Dissident leader Antonio Rodiles, himself beaten and detained on Monday along with his wife, told me President Obama’s Cuba visit had occasioned ‘a festival of repression.’

Any truly comprehensive analysis of President Obama’s trip to Cuba must include the good, the bad, and the ugly. Only this time, because we’re dealing with the Castros, a new category should be added to the Eastwood trope: “the pure evil.”

Cuba Visit: The Good

Even strong critics of President Obama’s visit, like me, readily admit it was good for him to say—in a speech televised to the Cuban people, with dictator Raul Castro in attendance—that all people, even the wretched souls who live under communism, have rights.

“Every person should be equal under the law,” Obama said. “Citizens should be free to speak their mind without fear — to organize, and to criticize their government, and to protest peacefully, and that the rule of law should not include arbitrary detentions of people who exercise those rights. I believe that every person should have the freedom to practice their faith peacefully and publicly. And, yes, I believe voters should be able to choose their governments in free and democratic elections.”

Addressing himself directly to Castro, Obama added: “I am also confident that you need not fear the different voices of the Cuban people — and their capacity to speak, and assemble, and vote for their leaders.” As difficult as it may be for some to believe, these are words most Cubans, 77 percent of whom have known nothing but communism, have never heard.

Not every dissident I spoke with yesterday liked President Obama’s speech, but I think the dissident leader known simply as “Antunez” put it best when he told me on the phone, “Independent of the fact that I think the trip has been a big mistake, it was good that he urged the dictator to respect human rights. It was an important lesson for the dictator.” It is important to note that Antunez, whose name is Jorge Luis Garcia Perez, did not attend the dissidents’ meeting with Obama to protest the visit.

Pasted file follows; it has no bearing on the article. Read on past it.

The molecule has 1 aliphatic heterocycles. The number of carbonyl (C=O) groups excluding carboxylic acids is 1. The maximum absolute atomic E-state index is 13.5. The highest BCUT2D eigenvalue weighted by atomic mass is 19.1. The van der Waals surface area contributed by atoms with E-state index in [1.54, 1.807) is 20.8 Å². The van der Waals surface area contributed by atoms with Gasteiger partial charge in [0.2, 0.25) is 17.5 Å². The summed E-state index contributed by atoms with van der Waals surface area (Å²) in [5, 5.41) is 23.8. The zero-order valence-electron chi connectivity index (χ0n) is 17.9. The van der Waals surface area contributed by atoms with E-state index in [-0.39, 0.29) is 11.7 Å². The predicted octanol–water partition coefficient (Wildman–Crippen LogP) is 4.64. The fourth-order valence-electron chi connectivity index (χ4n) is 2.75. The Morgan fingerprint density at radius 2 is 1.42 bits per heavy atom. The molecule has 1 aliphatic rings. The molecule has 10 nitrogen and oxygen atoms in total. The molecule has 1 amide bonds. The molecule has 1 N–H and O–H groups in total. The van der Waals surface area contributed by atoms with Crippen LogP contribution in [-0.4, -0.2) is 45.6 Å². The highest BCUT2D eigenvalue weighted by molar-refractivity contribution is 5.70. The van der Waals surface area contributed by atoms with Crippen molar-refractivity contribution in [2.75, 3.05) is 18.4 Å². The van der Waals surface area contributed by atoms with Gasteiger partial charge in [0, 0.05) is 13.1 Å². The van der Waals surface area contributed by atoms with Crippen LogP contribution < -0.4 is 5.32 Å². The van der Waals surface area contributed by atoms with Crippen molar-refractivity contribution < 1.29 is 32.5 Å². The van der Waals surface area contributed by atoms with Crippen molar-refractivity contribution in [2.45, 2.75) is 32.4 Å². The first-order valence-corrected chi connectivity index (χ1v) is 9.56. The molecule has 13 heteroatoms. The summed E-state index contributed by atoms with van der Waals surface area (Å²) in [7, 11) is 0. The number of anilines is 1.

Sadly, that’s all the good there was.

Cuba Visit: The Bad

President Obama’s visit has legitimized Castro’s illegitimate rule, and will help him perpetuate his family’s future grip on power. This is of much more importance than Obama’s words, and something for which the neither the president nor his foreign policy Svengali, deputy national security advisor Ben Rhodes, have an answer.

Even if Obama’s speech galvanizes some brave Cubans to demand their rights, the Castro Pretorian guard will crush them with impunity. We know this because that happened while Obama was in Cuba. Sources on the island said some Cubans gathered spontaneously after the speech to demand the rights enumerated in it, only to be brutally repressed by the Castro security forces. Yet the president not only did not leave in protest, but he failed to voice any objections or even mention it, at least publicly.

Indeed, during the three days of the Obama visit, dissidents were beaten, arrested, dragged through streets, stripped naked, and threatened with the rape of their daughters. Dissident leader Antonio Rodiles, himself beaten and detained on Monday along with his wife, told me the Obama visit had occasioned “a festival of repression.”